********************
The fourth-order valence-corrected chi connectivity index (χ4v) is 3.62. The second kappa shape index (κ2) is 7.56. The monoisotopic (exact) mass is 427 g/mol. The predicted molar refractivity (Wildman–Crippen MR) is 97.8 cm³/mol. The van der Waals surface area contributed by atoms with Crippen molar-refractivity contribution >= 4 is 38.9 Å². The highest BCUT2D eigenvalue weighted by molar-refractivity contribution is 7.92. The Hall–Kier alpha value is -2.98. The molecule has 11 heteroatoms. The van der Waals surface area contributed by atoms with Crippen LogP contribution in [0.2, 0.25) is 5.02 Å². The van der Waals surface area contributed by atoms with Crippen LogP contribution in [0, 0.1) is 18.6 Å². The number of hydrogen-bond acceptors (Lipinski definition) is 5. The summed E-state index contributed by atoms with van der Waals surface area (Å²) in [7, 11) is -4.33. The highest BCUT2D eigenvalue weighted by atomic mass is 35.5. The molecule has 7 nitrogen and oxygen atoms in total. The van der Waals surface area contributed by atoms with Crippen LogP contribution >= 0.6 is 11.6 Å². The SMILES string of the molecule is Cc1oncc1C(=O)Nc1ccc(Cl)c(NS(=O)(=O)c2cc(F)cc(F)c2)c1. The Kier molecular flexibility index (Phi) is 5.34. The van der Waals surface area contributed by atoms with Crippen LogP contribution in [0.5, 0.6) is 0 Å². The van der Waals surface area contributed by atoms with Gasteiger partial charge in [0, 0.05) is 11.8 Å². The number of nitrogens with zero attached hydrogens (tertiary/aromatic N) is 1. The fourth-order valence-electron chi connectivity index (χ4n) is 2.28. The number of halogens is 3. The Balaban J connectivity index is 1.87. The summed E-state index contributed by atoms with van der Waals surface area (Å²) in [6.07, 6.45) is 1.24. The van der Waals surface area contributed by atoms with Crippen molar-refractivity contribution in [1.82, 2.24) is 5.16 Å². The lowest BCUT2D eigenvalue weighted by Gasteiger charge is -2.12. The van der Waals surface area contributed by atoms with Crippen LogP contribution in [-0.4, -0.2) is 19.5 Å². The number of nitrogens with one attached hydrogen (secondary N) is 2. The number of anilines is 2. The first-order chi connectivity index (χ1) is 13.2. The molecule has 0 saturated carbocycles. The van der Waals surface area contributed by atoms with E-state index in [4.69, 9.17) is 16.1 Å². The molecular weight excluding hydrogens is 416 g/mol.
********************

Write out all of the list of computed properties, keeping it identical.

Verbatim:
The fourth-order valence-corrected chi connectivity index (χ4v) is 3.62. The second kappa shape index (κ2) is 7.56. The monoisotopic (exact) mass is 427 g/mol. The predicted molar refractivity (Wildman–Crippen MR) is 97.8 cm³/mol. The van der Waals surface area contributed by atoms with Crippen molar-refractivity contribution >= 4 is 38.9 Å². The highest BCUT2D eigenvalue weighted by molar-refractivity contribution is 7.92. The Hall–Kier alpha value is -2.98. The molecule has 11 heteroatoms. The van der Waals surface area contributed by atoms with Crippen LogP contribution in [0.2, 0.25) is 5.02 Å². The van der Waals surface area contributed by atoms with Crippen LogP contribution in [0, 0.1) is 18.6 Å². The number of hydrogen-bond acceptors (Lipinski definition) is 5. The summed E-state index contributed by atoms with van der Waals surface area (Å²) in [7, 11) is -4.33. The highest BCUT2D eigenvalue weighted by atomic mass is 35.5. The molecule has 7 nitrogen and oxygen atoms in total. The van der Waals surface area contributed by atoms with Crippen LogP contribution >= 0.6 is 11.6 Å². The SMILES string of the molecule is Cc1oncc1C(=O)Nc1ccc(Cl)c(NS(=O)(=O)c2cc(F)cc(F)c2)c1. The Kier molecular flexibility index (Phi) is 5.34. The van der Waals surface area contributed by atoms with Crippen LogP contribution in [0.5, 0.6) is 0 Å². The van der Waals surface area contributed by atoms with Gasteiger partial charge in [0, 0.05) is 11.8 Å². The number of nitrogens with zero attached hydrogens (tertiary/aromatic N) is 1. The fourth-order valence-electron chi connectivity index (χ4n) is 2.28. The number of halogens is 3. The Balaban J connectivity index is 1.87. The summed E-state index contributed by atoms with van der Waals surface area (Å²) in [6.07, 6.45) is 1.24. The van der Waals surface area contributed by atoms with Crippen molar-refractivity contribution in [1.82, 2.24) is 5.16 Å². The lowest BCUT2D eigenvalue weighted by Gasteiger charge is -2.12. The van der Waals surface area contributed by atoms with Crippen LogP contribution in [-0.4, -0.2) is 19.5 Å². The number of nitrogens with one attached hydrogen (secondary N) is 2. The number of anilines is 2. The first-order chi connectivity index (χ1) is 13.2. The molecule has 0 saturated carbocycles. The van der Waals surface area contributed by atoms with E-state index in [4.69, 9.17) is 16.1 Å². The molecular weight excluding hydrogens is 416 g/mol.